The Oklahoma City Zoo & Botanical Garden is celebrating National Zookeeper Week – taking place from July 16 through July 22. Our staff of zookeepers are hardworking, passionate and driven individuals who spend each day caring for the animals in their various departments! This week, we are highlighting six zookeepers; ranging from elephant to carnivore caretakers. Next up is Debbie Baston! Debbie cares for the Zoo's herd of Asian elephants!
How long have you worked at the Oklahoma City Zoo?
It will be 5 years this October that I have had the privilege of working with these amazing creatures here at the Oklahoma City Zoo. Being part of such a world class program that strives to be in the forefront of the best quality of care for elephants and being innovative in areas of daily husbandry, actively contributing to research and conservation efforts for wild populations makes my career choice very fulfilling.
What is a typical day like in your position?
A typical day consists of training sessions for all the elephants that call the Zoo home. Each individual elephant receives personalized attention, which allows our team to provide them all with the best quality of care. Their day begins with a daily bath. Baths allow us to check of every inch of the elephant's body – from the tip of their trunk to the tip of their tail and everything in between. Daily training can consist of footwork, taking blood pressure readings from their tail or drawing blood from the back of their ear. All training serves a purpose and directly helps us to keep the elephants as healthy as possible, not only physically but socially.
What inspired you to pursue this career?
I have always loved animals but became passionate about elephants when I had the unique opportunity to spend time around them and their caretakers at a previous facility. Instantly, I knew working with these majestic animals was my dream career, and I didn't stop until I reached my goal. I am in awe every day by their intelligence and the close-knit bonds they share with their herd mates.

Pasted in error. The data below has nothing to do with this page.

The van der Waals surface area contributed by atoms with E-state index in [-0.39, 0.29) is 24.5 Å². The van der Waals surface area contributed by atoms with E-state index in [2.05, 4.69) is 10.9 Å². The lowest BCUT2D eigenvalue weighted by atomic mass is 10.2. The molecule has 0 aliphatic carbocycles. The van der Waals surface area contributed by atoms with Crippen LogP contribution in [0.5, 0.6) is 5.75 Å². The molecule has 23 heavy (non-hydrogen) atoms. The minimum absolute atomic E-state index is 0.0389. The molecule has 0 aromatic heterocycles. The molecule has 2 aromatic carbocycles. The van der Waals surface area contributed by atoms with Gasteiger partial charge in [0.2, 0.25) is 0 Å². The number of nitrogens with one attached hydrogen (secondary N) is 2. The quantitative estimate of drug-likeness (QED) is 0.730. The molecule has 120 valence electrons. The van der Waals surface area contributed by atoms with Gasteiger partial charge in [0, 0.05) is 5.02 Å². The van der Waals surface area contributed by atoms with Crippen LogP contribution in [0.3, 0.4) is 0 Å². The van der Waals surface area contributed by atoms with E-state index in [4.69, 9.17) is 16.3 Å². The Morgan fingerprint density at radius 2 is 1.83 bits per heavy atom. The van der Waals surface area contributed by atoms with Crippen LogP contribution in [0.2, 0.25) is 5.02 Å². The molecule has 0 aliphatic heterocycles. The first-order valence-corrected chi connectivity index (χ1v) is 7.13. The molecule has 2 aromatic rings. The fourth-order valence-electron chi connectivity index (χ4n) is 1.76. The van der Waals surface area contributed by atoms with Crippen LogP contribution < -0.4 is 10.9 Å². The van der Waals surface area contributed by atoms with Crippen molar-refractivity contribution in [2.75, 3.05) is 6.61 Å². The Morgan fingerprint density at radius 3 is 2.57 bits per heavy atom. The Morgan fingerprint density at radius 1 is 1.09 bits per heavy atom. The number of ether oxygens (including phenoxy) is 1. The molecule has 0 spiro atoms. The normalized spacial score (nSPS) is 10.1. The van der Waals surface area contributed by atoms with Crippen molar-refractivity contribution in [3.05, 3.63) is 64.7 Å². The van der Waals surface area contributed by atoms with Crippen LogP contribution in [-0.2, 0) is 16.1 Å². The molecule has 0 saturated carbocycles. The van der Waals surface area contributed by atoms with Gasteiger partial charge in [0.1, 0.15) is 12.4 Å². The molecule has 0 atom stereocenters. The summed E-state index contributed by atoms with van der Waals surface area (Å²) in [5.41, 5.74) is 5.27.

What cause are you most passionate about?
Unfortunately right now, Asian elephants are facing a tremendous struggle with habitat loss, human conflict and poaching in their native country. But thankfully, our Zoo is working to help save them alongside supportive community members who donate to conservation through our Round Up for Conservation program. Without local support, the Zoo would not have been able to purchase protected land in Asia for Asian elephants.
Why do you feel that Zoos are important?
Zoos play a vital role in being able to connect local communities to animals that they may not be able to see otherwise. Zoos are also in the forefront of research, which directly contributes to helping a species flourish – ensuring that all exotic species are here for future generations to come. Seeing exotic animals up-close and in-person creates an experience for our guests that is life-changing. These experiences can help to create a lasting personal connection to wildlife – a teaching moment that we hope will carry on through our guests' voice, too.
– Debbie Bastin, elephant zookeeper